A simple example comparison is Broccoli vs Peanut butter.
100g of broccoli contains roughly 35 calories, 100g of peanut butter contains roughly 580 calories. So if you swapped 100g of broccoli for 50g of peanut butter, you be eating a lot less (in terms of weight and volume) but a LOT more calories (35 vs 290 calories). This is an example of a situtaion where eating ‘less’ wouldn’t help you lose weight (in fact, you’d gain weight).
So, although you’re not eating more food (in terms of the weight) if you chose the Peanut Butter, you ARE eating a LOT more calories!
So, it is very possible to eat less food weight, but more calories, and gain weight as a result!
- YOU ARE LOSING FAT – BUT RETAINING WATER!
Scale weight isn’t the full story.
What you really want is fat loss, not weight loss. Yes, weight loss over time is a good indicator that you’re losing fat, but it isn’t the be-all and end-all.
If you find the scales some days giving you a strange high reading, it could just mean you’re retaining water.
This could be for all kinds of reasons, including;
- Lack of sleep
- A high salt intake
- Dehydration (from lack of water or excessive alcohol)
3. YOU MIGHT NOT BE TRACKING PROPERLY
Even if you know you’re eating less calories (rather than less weight of food), you still might not be sure exactly how many calories you’re eating. This is why lots of people will say they’re in a calorie deficit but not losing weight.
This is because calorie tracking can be inaccurate due to human error.
You need to ensure that you accurately track everything.
One common mistake with calorie tracking is that some people simply forget to track snacks – no matter how small, EVERYTHING counts, so make sure you are tracking everything. Everything means
- Your daily teas and coffees
- The sauce you put on your fries
- The oil you fry your dinner in
- The nibbles from that birthday buffet at the office
- That bite of your kids leftovers from dinner
All these seemingly trivial things throughout the day can easily add up to 100s of extra calories you might not even be acknowledging.
This 1992 study carried out on two groups of men and women found that the group who struggled with dieting historically underestimated their calorie intake and overestimated their activity levels by 57% and 41% respectively.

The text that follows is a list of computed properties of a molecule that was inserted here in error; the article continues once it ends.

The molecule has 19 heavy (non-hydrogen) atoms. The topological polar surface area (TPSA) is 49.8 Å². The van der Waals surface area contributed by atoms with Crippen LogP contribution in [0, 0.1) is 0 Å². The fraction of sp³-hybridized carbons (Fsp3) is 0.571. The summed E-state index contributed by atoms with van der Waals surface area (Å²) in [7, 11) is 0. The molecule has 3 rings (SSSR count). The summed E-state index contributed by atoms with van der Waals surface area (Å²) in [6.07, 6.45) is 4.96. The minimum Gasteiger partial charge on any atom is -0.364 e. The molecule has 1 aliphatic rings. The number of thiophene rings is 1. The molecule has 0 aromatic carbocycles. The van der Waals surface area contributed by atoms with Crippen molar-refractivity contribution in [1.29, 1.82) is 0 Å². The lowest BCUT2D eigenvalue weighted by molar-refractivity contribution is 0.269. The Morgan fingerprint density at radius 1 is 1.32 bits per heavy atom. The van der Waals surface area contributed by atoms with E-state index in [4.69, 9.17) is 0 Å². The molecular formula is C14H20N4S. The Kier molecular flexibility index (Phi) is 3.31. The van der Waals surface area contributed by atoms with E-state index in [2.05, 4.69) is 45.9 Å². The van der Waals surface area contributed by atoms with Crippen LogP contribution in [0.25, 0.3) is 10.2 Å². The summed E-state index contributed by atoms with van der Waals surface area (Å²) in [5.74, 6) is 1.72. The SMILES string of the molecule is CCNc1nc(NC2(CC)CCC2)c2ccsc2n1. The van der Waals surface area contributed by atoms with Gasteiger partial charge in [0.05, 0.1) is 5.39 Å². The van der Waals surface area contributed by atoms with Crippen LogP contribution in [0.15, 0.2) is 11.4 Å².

Once you know you’re tracking EVERYTHING you eat, you also need to make sure that what you do track is tracked accurately, which means weighing food with a scale before you eat it.
100g of rice is very different in calories to 250g of rice, so weigh accurately. Also, ensure you’re weighing and tracking cooked and raw weights accurately.
4. YOU’RE DOING LESS ACTIVITY
As mentioned previously, weight gain is dictated by calories in vs calories out. If you eat more calories than you burn, you’ll lose weight.
Eating fewer calories is all very well, but you need to make sure your activity levels stay the same.
Let’s say you normally walk for 30 minutes every day and you decide you want to lose some weight, so you start eating 300 fewer calories per day.
To lose a pound of fat you need to burn 3,500 calories, so you’d lose 1lb in about 11 days IF you kept everything else the same.
However, if you stopped walking, you might burn around 300 fewer calories a day, so your weight would just stay the same.
This is why consistency, data and tracking are so important when losing weight, if you ‘pull a lever’ (e.g, eating fewer calories) you need to make sure everything else (e.g. your activity levels) stays exactly the same, or you won’t get the result you expected.
CHANGE ONE THING AT A TIME
If you start eating fewer calories, DON’T change anything else. Lower your calories and stick with it for at least 2 weeks. If you start doing less exercise as well, this could undermine the deficit you would have created and you’ll end up going nowhere.
WHAT IF YOU’RE EXERCISING BUT STILL NOT LOSING WEIGHT?
Another common complaint that I see from people is that they’re eating well, exercising and still not losing weight.
Despite everything you’ve been conditioned to believe (probably from those Six Second Abs infomercials), exercise is NOT the panacea for weight loss.
Yes, exercise burns calories, but the number of calories the average person can realistically burn through exercise is negligible compared the number of calories contained in popular foods.
Let’s say that you know you need to be eating 1,600 calories a day on average to lose weight. And let’s say that you’ve already eaten 1,600 calories, but you decide you want a Blueberry Muffin (containing 265 calories).
That means, in order to carry losing weight consistently, you’ll need to burn 265 calories. This would take 48 minutes of walking (of course this will vary based on your body weight, how fast you walk, etc etc).